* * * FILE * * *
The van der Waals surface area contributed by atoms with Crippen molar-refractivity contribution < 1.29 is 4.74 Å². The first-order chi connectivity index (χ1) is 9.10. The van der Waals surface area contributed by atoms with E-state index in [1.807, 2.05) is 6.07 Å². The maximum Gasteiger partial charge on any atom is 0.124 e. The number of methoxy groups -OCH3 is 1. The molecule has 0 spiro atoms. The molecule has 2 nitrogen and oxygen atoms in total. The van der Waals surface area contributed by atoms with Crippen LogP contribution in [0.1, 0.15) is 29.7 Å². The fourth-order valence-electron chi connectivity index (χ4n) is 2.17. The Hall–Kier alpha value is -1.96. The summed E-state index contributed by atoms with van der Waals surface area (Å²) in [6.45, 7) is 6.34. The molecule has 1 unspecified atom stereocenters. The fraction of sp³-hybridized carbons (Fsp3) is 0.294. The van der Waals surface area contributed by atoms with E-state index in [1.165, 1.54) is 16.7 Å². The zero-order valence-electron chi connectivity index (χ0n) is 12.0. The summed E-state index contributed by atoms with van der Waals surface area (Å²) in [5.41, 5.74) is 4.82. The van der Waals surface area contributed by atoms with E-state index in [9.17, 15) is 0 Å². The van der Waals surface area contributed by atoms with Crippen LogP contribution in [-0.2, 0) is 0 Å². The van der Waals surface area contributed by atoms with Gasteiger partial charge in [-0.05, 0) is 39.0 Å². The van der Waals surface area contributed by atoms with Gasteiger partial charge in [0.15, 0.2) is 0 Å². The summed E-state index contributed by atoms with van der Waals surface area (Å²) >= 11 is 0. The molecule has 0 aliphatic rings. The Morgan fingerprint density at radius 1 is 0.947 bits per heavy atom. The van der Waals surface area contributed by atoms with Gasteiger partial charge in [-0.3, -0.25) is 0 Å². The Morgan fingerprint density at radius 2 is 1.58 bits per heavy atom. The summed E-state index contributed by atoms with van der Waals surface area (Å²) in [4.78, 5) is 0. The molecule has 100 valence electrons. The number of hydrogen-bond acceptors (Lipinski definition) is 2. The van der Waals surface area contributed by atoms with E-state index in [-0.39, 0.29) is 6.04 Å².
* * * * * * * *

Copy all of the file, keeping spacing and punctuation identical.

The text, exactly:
The van der Waals surface area contributed by atoms with Crippen molar-refractivity contribution < 1.29 is 4.74 Å². The first-order chi connectivity index (χ1) is 9.10. The van der Waals surface area contributed by atoms with E-state index in [1.807, 2.05) is 6.07 Å². The maximum Gasteiger partial charge on any atom is 0.124 e. The number of methoxy groups -OCH3 is 1. The molecule has 0 spiro atoms. The molecule has 2 nitrogen and oxygen atoms in total. The van der Waals surface area contributed by atoms with Crippen LogP contribution in [0.1, 0.15) is 29.7 Å². The fourth-order valence-electron chi connectivity index (χ4n) is 2.17. The Hall–Kier alpha value is -1.96. The summed E-state index contributed by atoms with van der Waals surface area (Å²) in [6.45, 7) is 6.34. The molecule has 1 unspecified atom stereocenters. The fraction of sp³-hybridized carbons (Fsp3) is 0.294. The van der Waals surface area contributed by atoms with E-state index in [1.165, 1.54) is 16.7 Å². The zero-order valence-electron chi connectivity index (χ0n) is 12.0. The summed E-state index contributed by atoms with van der Waals surface area (Å²) in [5.41, 5.74) is 4.82. The van der Waals surface area contributed by atoms with E-state index in [9.17, 15) is 0 Å². The van der Waals surface area contributed by atoms with Crippen LogP contribution in [-0.2, 0) is 0 Å². The van der Waals surface area contributed by atoms with Gasteiger partial charge in [-0.05, 0) is 39.0 Å². The van der Waals surface area contributed by atoms with Gasteiger partial charge in [0.15, 0.2) is 0 Å². The summed E-state index contributed by atoms with van der Waals surface area (Å²) >= 11 is 0. The molecule has 0 aliphatic rings. The Morgan fingerprint density at radius 1 is 0.947 bits per heavy atom. The van der Waals surface area contributed by atoms with Gasteiger partial charge in [-0.3, -0.25) is 0 Å². The Morgan fingerprint density at radius 2 is 1.58 bits per heavy atom. The summed E-state index contributed by atoms with van der Waals surface area (Å²) in [4.78, 5) is 0. The molecule has 100 valence electrons. The number of hydrogen-bond acceptors (Lipinski definition) is 2. The van der Waals surface area contributed by atoms with E-state index in [-0.39, 0.29) is 6.04 Å².